Fourth Court of Appeals Upholds Requirement for Written Commission Agreement
On May 26, 2021, the Texas Fourth Court of Appeals issued its opinion in a case that explored the requirement that a real estate broker’s commission agreement be written and signed. The opinion was authored by Justice Irene Rios in a case entitled Stephen W. Mabery and Damon Thorpe v. MORANI RIVER RANCH HOLDINGS LP, Morani GP LLC, Morani River Ranch LLC, Kevin L. Reid and Stewards of Wildlife Conservation Inc.
The opinion considered the propriety of the Bexar County District Court’s grant of summary judgment against the brokers under section 1101.806(c) of the Texas Occupations Code. This provision is part of the Texas Real Estate License Act (“TRELA”) and states:
A person may not maintain an action in this state to recover a commission for the sale or purchase of real estate unless the promise or agreement on which the action is based, or a memorandum, is in writing and signed by the party against whom the action is brought or by a person authorized by that party to sign the document.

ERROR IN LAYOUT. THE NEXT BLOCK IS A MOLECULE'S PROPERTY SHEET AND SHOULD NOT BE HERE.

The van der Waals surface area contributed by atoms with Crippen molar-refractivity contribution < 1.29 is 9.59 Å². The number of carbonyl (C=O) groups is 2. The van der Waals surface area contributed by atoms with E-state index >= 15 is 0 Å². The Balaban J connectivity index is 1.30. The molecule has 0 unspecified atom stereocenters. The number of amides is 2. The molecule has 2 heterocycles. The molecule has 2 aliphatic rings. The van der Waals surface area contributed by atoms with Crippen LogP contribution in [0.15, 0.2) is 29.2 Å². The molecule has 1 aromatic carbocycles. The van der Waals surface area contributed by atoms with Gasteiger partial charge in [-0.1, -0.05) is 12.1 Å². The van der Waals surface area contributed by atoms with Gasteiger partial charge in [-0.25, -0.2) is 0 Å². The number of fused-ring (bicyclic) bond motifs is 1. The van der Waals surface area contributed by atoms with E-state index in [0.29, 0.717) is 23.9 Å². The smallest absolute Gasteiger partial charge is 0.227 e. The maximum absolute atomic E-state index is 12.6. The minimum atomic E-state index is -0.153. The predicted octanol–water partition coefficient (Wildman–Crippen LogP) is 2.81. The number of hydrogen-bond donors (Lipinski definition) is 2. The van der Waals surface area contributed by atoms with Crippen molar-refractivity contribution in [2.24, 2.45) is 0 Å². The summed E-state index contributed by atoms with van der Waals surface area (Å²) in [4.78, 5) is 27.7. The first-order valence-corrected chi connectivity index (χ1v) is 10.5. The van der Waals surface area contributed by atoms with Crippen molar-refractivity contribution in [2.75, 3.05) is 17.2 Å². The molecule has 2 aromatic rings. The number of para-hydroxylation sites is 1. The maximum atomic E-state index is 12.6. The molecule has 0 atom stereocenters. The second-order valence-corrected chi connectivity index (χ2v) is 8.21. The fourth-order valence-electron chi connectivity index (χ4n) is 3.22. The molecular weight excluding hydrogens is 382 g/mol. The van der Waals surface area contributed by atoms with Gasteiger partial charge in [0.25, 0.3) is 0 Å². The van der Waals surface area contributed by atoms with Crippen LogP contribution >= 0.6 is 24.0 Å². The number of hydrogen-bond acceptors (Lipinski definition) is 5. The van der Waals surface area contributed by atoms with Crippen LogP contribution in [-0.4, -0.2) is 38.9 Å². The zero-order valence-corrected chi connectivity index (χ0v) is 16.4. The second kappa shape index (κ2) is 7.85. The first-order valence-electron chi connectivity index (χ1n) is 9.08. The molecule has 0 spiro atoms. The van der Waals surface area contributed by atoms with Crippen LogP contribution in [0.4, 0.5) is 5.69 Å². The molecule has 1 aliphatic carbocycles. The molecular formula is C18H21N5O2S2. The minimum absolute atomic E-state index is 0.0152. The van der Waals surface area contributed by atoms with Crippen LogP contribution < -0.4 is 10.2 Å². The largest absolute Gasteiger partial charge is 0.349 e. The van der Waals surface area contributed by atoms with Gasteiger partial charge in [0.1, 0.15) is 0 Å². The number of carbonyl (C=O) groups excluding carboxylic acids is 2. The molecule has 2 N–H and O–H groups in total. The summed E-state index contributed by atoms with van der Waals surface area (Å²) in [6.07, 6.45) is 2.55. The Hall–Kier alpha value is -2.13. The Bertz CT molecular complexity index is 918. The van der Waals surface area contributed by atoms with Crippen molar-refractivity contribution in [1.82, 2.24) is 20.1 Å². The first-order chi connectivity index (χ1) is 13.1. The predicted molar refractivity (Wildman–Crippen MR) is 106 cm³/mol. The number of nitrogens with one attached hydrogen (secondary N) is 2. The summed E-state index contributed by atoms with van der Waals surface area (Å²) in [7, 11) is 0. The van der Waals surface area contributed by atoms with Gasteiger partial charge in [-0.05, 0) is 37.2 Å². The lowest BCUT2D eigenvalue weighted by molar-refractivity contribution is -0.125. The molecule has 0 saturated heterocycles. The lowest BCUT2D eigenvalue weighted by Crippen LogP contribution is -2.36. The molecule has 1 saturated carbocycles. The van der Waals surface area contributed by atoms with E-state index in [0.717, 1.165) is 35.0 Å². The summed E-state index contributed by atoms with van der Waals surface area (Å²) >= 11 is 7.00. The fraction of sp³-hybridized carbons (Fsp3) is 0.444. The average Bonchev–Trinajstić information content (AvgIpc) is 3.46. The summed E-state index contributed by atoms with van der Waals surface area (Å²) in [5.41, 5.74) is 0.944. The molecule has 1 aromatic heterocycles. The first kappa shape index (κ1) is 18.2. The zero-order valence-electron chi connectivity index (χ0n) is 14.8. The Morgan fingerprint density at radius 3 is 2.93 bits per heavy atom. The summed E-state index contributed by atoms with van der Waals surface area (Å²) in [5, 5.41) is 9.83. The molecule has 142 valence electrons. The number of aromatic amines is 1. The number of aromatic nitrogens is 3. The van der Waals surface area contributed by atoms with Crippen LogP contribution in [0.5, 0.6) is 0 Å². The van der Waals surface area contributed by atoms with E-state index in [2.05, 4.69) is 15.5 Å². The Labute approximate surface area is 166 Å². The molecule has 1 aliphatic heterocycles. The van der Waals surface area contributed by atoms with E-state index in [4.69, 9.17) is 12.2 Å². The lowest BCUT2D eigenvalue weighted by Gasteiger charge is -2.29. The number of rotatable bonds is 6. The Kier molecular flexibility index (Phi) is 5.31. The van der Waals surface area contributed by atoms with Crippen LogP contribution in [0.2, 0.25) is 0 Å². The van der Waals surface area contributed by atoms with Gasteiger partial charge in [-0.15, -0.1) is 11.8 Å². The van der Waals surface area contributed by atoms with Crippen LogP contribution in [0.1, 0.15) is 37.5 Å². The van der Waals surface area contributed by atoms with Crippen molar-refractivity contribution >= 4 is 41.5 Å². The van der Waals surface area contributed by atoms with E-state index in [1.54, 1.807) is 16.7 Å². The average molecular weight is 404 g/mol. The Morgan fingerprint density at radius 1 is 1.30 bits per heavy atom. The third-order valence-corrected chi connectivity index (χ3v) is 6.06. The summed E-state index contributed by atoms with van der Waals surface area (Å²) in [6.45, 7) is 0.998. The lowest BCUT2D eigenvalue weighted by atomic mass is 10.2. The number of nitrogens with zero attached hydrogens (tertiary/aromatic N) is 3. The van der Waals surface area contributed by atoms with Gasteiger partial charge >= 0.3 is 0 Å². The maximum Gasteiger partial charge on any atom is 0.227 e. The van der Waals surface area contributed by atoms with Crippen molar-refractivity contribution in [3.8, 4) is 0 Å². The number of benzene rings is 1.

The facts of the case are a little convoluted, but (in my opinion) can be distilled down to the following summary:
- a commercial farm and ranch real estate brokerage that specializes in recreational and hunting properties and/or its individual principals was orally promised a 5% commission if they were able to find a buyer ready, willing and able to purchase it upon terms acceptable to the Ranch’s principal.
- the brokers introduced an individual to the Ranch principal. That individual was interested in purchasing the Ranch through a non-profit organization, but would only be able to do so if a significant contribution was made by a trust..
- A draft contract was issued, and the brokers and ranch principal discussed potential real estate commissions over email. According to the Court “These emails were exchanged prior to, and in contemplation of, the execution of the contract to sell the Ranch to” the non-profit.
- Eventually, the non-profit and Ranch entered into a contract that had attached to it a written brokerage fee/ commission agreement.
- The trust never made the contribution that the non-profit buyer required, and parties failed to close on the contract.
- 3 years later, a majority interest in the Ranch was sold to an entity controlled by the trustee of the trust that didn’t make the contribution to the non-profit under the prior contract.
- upon learning of the sale, the real estate brokers sued the Ranch seeking a 5% brokerage commission on the sale.
The Bexar County District Court denied the brokers’ suit for commissions and granted summary judgment in favor of the Ranch.
The brokers appealed and argued that they produced several writings to satisfy section 1101.806. These writings included the emails, and the commission agreement related to the contract that never closed.
The Court of Appeals began with an analysis of the plain language of the statute.